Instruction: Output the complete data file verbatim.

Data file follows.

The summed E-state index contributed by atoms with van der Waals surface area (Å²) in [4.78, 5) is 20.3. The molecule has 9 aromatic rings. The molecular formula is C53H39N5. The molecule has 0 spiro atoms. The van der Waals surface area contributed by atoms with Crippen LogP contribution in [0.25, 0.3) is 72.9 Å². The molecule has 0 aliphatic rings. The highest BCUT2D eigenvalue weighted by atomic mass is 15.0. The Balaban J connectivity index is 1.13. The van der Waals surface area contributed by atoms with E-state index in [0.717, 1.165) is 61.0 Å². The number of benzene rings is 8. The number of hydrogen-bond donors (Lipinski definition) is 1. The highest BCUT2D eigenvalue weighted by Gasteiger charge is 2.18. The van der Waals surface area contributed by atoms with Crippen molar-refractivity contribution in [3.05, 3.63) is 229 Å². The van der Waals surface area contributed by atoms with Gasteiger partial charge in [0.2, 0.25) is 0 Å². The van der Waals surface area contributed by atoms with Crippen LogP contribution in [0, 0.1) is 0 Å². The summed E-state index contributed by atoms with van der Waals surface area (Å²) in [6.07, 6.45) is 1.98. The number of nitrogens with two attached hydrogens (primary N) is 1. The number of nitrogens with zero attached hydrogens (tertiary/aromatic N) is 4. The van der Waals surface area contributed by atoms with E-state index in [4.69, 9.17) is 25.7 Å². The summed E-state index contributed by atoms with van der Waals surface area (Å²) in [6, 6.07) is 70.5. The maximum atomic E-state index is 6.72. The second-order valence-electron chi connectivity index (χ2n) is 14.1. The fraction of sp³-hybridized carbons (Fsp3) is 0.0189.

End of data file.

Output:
The summed E-state index contributed by atoms with van der Waals surface area (Å²) in [4.78, 5) is 20.3. The molecule has 9 aromatic rings. The molecular formula is C53H39N5. The molecule has 0 spiro atoms. The van der Waals surface area contributed by atoms with Crippen LogP contribution in [0.25, 0.3) is 72.9 Å². The molecule has 0 aliphatic rings. The highest BCUT2D eigenvalue weighted by atomic mass is 15.0. The Balaban J connectivity index is 1.13. The van der Waals surface area contributed by atoms with E-state index in [0.717, 1.165) is 61.0 Å². The number of benzene rings is 8. The number of hydrogen-bond donors (Lipinski definition) is 1. The highest BCUT2D eigenvalue weighted by Gasteiger charge is 2.18. The van der Waals surface area contributed by atoms with Crippen molar-refractivity contribution in [3.05, 3.63) is 229 Å². The van der Waals surface area contributed by atoms with Gasteiger partial charge in [0.2, 0.25) is 0 Å². The van der Waals surface area contributed by atoms with Crippen LogP contribution in [0, 0.1) is 0 Å². The summed E-state index contributed by atoms with van der Waals surface area (Å²) in [6.07, 6.45) is 1.98. The number of nitrogens with two attached hydrogens (primary N) is 1. The number of nitrogens with zero attached hydrogens (tertiary/aromatic N) is 4. The van der Waals surface area contributed by atoms with E-state index in [4.69, 9.17) is 25.7 Å². The summed E-state index contributed by atoms with van der Waals surface area (Å²) in [6, 6.07) is 70.5. The maximum atomic E-state index is 6.72. The second-order valence-electron chi connectivity index (χ2n) is 14.1. The fraction of sp³-hybridized carbons (Fsp3) is 0.0189.